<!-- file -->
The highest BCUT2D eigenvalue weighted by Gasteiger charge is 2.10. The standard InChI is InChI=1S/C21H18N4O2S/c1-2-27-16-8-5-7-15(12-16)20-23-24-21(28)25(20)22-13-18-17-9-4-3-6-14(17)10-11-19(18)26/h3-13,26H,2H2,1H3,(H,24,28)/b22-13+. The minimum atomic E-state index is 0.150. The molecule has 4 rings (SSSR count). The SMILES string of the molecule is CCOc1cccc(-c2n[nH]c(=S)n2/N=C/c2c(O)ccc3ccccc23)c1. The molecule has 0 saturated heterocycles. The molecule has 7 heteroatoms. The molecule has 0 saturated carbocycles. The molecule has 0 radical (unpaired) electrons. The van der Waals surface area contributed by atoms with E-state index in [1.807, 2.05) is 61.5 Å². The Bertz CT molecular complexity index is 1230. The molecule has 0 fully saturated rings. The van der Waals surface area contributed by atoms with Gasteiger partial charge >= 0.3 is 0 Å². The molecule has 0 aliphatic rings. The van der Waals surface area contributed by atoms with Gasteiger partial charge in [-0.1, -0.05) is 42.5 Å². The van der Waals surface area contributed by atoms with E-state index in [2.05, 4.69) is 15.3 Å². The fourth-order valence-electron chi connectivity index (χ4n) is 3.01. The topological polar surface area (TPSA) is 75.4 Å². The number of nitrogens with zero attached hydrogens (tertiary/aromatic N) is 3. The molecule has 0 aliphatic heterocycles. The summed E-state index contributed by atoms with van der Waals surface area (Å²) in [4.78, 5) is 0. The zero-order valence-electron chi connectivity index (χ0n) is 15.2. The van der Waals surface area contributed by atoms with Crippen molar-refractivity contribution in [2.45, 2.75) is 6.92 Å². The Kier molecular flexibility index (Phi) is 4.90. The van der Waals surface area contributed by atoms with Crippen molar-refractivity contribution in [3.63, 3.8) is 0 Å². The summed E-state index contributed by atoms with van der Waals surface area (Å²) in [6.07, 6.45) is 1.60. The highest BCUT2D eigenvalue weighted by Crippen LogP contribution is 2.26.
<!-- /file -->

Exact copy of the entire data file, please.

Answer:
The highest BCUT2D eigenvalue weighted by Gasteiger charge is 2.10. The standard InChI is InChI=1S/C21H18N4O2S/c1-2-27-16-8-5-7-15(12-16)20-23-24-21(28)25(20)22-13-18-17-9-4-3-6-14(17)10-11-19(18)26/h3-13,26H,2H2,1H3,(H,24,28)/b22-13+. The minimum atomic E-state index is 0.150. The molecule has 4 rings (SSSR count). The SMILES string of the molecule is CCOc1cccc(-c2n[nH]c(=S)n2/N=C/c2c(O)ccc3ccccc23)c1. The molecule has 0 saturated heterocycles. The molecule has 7 heteroatoms. The molecule has 0 saturated carbocycles. The molecule has 0 radical (unpaired) electrons. The van der Waals surface area contributed by atoms with E-state index in [1.807, 2.05) is 61.5 Å². The Bertz CT molecular complexity index is 1230. The molecule has 0 fully saturated rings. The van der Waals surface area contributed by atoms with Gasteiger partial charge >= 0.3 is 0 Å². The molecule has 0 aliphatic rings. The van der Waals surface area contributed by atoms with Gasteiger partial charge in [-0.1, -0.05) is 42.5 Å². The van der Waals surface area contributed by atoms with E-state index in [2.05, 4.69) is 15.3 Å². The fourth-order valence-electron chi connectivity index (χ4n) is 3.01. The topological polar surface area (TPSA) is 75.4 Å². The number of nitrogens with zero attached hydrogens (tertiary/aromatic N) is 3. The molecule has 0 aliphatic heterocycles. The summed E-state index contributed by atoms with van der Waals surface area (Å²) in [4.78, 5) is 0. The zero-order valence-electron chi connectivity index (χ0n) is 15.2. The van der Waals surface area contributed by atoms with Crippen molar-refractivity contribution in [2.45, 2.75) is 6.92 Å². The Kier molecular flexibility index (Phi) is 4.90. The van der Waals surface area contributed by atoms with Crippen molar-refractivity contribution in [3.63, 3.8) is 0 Å². The summed E-state index contributed by atoms with van der Waals surface area (Å²) in [6.07, 6.45) is 1.60. The highest BCUT2D eigenvalue weighted by Crippen LogP contribution is 2.26.